“An eye for an eye only ends up making the whole world blind.” -Ganhdi
The course of history has been changed. For better or worse, well, everyone will have an opinion on that. Who is right or wrong probably won’t matter. That is the shame of it all.
Last night, while awaiting the showdown on Celebrity Apprentice between Nene Leakes and Star Jones, (which, I still don’t know the outcome of) the President interrupted programming to announce to the nation that Osama bin Laden had been killed by Americans. I know that many waved their arms in triumph or whooped with pride, but I sat dazed and in disbelief. “Is this what we’ve come to?” I asked myself. Followed with “How did we get here?”. The answer is not so simple, but speaks of years of intolerance in the name of retribution and protection. “Terrorists must not win!”. But have we, as Americans, become the terrorists? As Christians, how can we rejoice in this so called American victory when the death of any person causes our Lord so much grief? After all, we are to love our neighbors as ourselves, even our enemies, for the Lord rejoices when a heart is changed, but grieves at the loss of life, both physically and spiritually. And let’s be honest, if we are taking that life, we have definitely experienced spiritual death.
My soul is troubled. Ganhdi once said “A nation’s culture resides in the hearts and in the soul of it’s peoples”. I fear our soul is terribly blemished. I hope I’m not the only one who is troubled. It is disappointing that people rejoice in our nation airing a broadcast that justifies killing. The realization that Joseph Heller was right in Catch-22 when he realizes “man is matter” is heartbreaking. Aren’t we all supposed to want to be more?
I’m disappointed that we are so base that we rejoice in death. I
disappointed that as Americans, we think we have won some glorious victory, but we have actually lost our humanity. We have become cannibals and it is ugly. Dr. Martin Luther King, Jr. once said, “Man must evolve for all human conflict a method which rejects revenge, aggression, and retaliation. The foundation of such a method is love”. He would be dismayed to see how much further we have degenerated as a nation instead of rising above and living a life with love in our hearts. Mother Teresa said “If we have no peace, it is because we have forgotten that we belong to each other”. I fear we forgot a long time ago, and it’s sad that our leaders are not urging us to remember.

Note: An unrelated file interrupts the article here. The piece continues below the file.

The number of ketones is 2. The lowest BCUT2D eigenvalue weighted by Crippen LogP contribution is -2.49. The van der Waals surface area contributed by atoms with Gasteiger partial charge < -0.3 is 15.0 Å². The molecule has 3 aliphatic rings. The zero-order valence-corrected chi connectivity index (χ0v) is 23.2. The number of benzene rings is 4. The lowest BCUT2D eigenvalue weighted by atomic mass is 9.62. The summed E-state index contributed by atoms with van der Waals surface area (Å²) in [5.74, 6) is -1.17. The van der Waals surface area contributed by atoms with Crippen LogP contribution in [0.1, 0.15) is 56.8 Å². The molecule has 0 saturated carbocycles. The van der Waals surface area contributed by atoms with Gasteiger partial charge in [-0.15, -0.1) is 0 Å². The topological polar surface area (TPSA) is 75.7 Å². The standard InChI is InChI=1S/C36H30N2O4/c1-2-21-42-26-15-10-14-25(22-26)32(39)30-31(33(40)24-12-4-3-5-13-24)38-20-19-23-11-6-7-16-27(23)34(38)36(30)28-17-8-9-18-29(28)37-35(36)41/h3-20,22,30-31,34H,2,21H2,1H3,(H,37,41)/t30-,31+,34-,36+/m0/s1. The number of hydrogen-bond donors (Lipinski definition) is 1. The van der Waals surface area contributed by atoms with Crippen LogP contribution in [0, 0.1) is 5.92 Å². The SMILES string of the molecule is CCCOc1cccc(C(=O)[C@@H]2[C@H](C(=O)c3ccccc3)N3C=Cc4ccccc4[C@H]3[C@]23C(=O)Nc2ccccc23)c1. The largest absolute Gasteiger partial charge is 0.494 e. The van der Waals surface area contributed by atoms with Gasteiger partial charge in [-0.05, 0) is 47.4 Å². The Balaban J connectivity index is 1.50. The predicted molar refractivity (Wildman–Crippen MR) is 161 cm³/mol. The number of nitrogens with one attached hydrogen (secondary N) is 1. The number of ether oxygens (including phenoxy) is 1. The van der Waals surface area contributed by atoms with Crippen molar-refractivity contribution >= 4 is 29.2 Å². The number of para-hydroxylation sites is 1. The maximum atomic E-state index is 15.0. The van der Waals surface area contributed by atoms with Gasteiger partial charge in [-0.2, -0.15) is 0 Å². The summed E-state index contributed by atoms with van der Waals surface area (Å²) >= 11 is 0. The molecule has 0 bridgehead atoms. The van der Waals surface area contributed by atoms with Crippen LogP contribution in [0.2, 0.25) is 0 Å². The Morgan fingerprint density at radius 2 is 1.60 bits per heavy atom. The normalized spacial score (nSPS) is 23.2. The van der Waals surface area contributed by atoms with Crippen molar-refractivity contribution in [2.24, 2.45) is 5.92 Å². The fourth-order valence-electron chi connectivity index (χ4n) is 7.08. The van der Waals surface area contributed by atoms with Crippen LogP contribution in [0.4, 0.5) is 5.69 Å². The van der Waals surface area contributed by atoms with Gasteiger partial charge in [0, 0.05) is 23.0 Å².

Perhaps the most troubling to me, is that this is not over. It has only just begun. We, as a nation, have said through our actions, that killing is justified, as long as we are doing the killing. Our soldiers are still fighting-for what or how long I don’t know. Our children are becoming callouses and jaded-intolerant of others, even amongst themselves. We are falling apart at the seams. And yet, there is celebrating. What in the world are we celebrating?
I hope that I can remain faithful to my convictions to learn to love like Jesus. I hope that I can serve as an example. Ganhdi said, “As human beings, our greatness lies not so much in being able to remake the world-that is the myth of the atomic age-as in being able to remake ourselves”. I find comfort in this. It helps me remain steadfast in my moments of weakness and sadness. It is encouraging. Mostly, it is empowering. After all, when we are weak, He is strong.
So, I invite you to love more; smile at others, seek to beat your swords into plowshares, and care for one another. And weep at injustice and intolerance, while seeking to be a beacon in these troubled times. I find solace in this prayer of Francis of Assisi-perhaps it will offer you comfort as well. “Lord, make me an instrument of thy peace. Where there is hatred, let me sow love”.